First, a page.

Presidential Superstitions

We’ve heard of professional athletes having some nTEXL8zTAserious superstitions, but Presidents of the United States? Yep, even leaders in the highest office have held onto certain beliefs for luck. Here are a few Presidents known to believe in a superstition.

  • William McKinley (25th President) wore a red carnation in his lapel for luck. Occasionally, he would give it away but he always made sure his staff was ready to replace it with another one.
  • Franklin D. Roosevelt (32nd President) held onto the old superstition of fearing the number 13. He would avoid traveling on the 13th of the month and would never sit at a table with 13 guests.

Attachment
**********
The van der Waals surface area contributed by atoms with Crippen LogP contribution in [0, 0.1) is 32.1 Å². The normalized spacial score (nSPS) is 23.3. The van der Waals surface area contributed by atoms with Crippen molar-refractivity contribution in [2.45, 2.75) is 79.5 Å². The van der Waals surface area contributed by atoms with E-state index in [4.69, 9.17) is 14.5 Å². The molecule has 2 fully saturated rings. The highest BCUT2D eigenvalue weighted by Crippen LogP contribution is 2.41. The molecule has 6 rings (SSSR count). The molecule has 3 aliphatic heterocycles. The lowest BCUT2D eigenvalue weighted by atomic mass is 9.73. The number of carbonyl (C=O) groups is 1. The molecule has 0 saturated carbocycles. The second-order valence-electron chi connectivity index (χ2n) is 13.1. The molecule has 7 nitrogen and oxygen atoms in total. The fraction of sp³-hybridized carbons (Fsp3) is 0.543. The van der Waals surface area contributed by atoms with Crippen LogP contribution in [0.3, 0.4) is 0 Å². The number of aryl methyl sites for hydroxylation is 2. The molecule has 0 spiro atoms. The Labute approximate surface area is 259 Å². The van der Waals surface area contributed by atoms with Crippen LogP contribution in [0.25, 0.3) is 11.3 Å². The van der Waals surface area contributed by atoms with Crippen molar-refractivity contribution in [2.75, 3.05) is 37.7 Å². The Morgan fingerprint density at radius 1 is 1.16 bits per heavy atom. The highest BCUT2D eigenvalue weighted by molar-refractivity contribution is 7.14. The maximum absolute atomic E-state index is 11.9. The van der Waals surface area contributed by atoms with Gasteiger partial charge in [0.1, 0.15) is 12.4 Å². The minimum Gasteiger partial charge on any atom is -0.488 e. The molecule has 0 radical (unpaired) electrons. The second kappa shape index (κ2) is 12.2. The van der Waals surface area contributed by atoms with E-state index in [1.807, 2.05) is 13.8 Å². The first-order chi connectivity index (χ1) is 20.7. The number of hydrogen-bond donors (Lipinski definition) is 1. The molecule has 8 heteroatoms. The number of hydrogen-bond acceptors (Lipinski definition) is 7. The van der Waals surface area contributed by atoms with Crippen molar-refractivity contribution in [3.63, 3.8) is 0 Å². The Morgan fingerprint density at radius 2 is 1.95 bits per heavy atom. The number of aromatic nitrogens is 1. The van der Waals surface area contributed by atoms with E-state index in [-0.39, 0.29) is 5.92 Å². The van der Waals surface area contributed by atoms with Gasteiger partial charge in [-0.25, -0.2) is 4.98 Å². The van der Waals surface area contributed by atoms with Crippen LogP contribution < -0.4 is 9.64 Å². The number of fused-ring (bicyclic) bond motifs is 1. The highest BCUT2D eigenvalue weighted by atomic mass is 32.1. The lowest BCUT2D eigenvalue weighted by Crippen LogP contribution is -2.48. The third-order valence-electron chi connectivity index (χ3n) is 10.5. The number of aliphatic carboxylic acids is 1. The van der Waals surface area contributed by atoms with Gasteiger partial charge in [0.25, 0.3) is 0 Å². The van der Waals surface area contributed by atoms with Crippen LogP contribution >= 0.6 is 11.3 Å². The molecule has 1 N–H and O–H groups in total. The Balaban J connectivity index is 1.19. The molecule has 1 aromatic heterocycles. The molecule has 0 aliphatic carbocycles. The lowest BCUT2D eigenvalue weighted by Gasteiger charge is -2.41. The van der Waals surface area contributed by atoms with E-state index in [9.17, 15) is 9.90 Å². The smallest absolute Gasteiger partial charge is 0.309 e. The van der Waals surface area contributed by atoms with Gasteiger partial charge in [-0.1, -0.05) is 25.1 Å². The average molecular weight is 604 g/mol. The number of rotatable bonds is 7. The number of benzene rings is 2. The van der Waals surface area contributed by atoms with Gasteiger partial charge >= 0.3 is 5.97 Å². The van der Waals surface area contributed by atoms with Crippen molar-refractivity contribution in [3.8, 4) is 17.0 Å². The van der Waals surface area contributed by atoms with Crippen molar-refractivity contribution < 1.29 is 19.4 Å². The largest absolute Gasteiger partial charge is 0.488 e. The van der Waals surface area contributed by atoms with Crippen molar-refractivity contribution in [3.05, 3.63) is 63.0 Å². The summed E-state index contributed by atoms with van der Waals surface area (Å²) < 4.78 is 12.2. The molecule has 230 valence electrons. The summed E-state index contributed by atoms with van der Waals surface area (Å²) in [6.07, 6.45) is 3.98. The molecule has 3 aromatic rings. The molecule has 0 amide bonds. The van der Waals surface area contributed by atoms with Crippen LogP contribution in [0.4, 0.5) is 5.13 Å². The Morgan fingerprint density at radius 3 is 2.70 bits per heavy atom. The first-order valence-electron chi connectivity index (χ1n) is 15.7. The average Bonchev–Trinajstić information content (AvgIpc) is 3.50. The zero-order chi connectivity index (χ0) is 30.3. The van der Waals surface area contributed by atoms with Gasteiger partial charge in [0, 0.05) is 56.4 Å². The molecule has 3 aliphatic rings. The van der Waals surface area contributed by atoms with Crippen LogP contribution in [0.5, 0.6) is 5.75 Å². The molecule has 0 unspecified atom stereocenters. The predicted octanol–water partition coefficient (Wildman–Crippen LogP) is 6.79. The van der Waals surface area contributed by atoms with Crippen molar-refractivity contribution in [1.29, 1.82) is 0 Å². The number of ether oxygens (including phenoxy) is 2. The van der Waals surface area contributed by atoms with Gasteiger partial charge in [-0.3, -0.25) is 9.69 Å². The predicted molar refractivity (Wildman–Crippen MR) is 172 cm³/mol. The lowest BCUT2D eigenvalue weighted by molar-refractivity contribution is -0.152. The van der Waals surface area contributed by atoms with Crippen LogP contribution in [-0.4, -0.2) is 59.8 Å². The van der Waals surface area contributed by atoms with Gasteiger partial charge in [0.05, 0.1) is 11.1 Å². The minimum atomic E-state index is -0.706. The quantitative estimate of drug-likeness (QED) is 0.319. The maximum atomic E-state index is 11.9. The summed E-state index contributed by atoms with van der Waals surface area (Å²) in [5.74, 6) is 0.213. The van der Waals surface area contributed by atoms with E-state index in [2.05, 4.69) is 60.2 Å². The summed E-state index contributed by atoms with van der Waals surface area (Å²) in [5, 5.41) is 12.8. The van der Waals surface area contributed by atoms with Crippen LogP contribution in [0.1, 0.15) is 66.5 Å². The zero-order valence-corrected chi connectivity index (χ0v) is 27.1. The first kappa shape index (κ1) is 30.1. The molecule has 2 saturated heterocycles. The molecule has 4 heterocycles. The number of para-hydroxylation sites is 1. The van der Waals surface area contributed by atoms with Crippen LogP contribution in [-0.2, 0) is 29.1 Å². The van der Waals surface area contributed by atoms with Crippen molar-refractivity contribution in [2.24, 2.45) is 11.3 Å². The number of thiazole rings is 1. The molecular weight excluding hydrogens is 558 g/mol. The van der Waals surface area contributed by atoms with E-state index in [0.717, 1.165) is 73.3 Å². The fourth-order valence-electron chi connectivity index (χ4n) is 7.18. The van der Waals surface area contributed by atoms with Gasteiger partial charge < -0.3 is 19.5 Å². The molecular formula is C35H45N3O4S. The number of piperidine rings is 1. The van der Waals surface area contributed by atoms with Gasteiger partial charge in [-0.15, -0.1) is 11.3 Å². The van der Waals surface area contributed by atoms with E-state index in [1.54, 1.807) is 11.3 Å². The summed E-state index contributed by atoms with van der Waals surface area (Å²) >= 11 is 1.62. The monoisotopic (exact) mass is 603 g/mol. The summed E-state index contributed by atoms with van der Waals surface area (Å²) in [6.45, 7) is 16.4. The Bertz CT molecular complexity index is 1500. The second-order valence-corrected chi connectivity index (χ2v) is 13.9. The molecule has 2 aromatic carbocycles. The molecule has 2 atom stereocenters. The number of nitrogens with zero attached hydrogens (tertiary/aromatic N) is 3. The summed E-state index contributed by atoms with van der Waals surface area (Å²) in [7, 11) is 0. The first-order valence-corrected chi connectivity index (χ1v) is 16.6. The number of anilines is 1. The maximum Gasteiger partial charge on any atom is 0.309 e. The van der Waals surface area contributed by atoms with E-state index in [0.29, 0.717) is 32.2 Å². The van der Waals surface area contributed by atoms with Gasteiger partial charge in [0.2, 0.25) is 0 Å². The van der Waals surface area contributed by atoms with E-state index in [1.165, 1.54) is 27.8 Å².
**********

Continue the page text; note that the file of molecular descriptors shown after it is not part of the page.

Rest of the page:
• Harry Truman (33rd President) hung a horseshoe over the door to his Presidential office for luck.
  • One superstition starting with Gerald Ford (38th President) stated that the candidate’s wife who won the Family Circle baking contest would win the presidency.
  • President Barak Obama is known to play basketball on important election days for luck.
  • Another superstition in Washington is the Redskins Rule. It’s believed that if the Washington Redskins win the last home game before the election then the incumbent president will win.

I hope superstitions never influence any important decisions because I believe you can’t go looking for luck . . . it finds you.

 

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